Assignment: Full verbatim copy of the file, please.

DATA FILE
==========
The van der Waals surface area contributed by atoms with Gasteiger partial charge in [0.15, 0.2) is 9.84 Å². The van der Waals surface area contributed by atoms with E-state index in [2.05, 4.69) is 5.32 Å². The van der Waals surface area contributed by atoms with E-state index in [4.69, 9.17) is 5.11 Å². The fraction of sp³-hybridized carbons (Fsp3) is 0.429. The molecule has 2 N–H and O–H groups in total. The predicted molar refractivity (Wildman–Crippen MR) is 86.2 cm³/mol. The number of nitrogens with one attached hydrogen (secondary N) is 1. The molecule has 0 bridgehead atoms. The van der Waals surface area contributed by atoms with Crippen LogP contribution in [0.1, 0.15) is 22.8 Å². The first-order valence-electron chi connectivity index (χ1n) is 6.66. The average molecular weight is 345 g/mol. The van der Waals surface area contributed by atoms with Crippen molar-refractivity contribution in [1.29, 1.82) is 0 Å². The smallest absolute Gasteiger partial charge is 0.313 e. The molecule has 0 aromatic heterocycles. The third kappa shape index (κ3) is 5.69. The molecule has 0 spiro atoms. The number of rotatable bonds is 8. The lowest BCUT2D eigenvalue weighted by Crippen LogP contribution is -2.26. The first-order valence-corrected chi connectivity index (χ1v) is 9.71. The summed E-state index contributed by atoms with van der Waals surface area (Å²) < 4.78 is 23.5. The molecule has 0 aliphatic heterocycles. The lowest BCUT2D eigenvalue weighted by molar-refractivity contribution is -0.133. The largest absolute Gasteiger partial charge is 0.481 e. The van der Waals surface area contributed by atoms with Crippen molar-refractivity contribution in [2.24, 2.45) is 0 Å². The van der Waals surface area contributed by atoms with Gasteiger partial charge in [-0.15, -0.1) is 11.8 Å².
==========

The van der Waals surface area contributed by atoms with Gasteiger partial charge in [0.15, 0.2) is 9.84 Å². The van der Waals surface area contributed by atoms with E-state index in [2.05, 4.69) is 5.32 Å². The van der Waals surface area contributed by atoms with E-state index in [4.69, 9.17) is 5.11 Å². The fraction of sp³-hybridized carbons (Fsp3) is 0.429. The molecule has 2 N–H and O–H groups in total. The predicted molar refractivity (Wildman–Crippen MR) is 86.2 cm³/mol. The number of nitrogens with one attached hydrogen (secondary N) is 1. The molecule has 0 bridgehead atoms. The van der Waals surface area contributed by atoms with Crippen LogP contribution in [0.1, 0.15) is 22.8 Å². The first-order valence-electron chi connectivity index (χ1n) is 6.66. The average molecular weight is 345 g/mol. The van der Waals surface area contributed by atoms with Crippen molar-refractivity contribution in [1.29, 1.82) is 0 Å². The smallest absolute Gasteiger partial charge is 0.313 e. The molecule has 0 aromatic heterocycles. The third kappa shape index (κ3) is 5.69. The molecule has 0 spiro atoms. The number of rotatable bonds is 8. The lowest BCUT2D eigenvalue weighted by Crippen LogP contribution is -2.26. The first-order valence-corrected chi connectivity index (χ1v) is 9.71. The summed E-state index contributed by atoms with van der Waals surface area (Å²) < 4.78 is 23.5. The molecule has 0 aliphatic heterocycles. The lowest BCUT2D eigenvalue weighted by molar-refractivity contribution is -0.133. The largest absolute Gasteiger partial charge is 0.481 e. The van der Waals surface area contributed by atoms with Crippen molar-refractivity contribution in [2.24, 2.45) is 0 Å². The van der Waals surface area contributed by atoms with Gasteiger partial charge in [-0.15, -0.1) is 11.8 Å².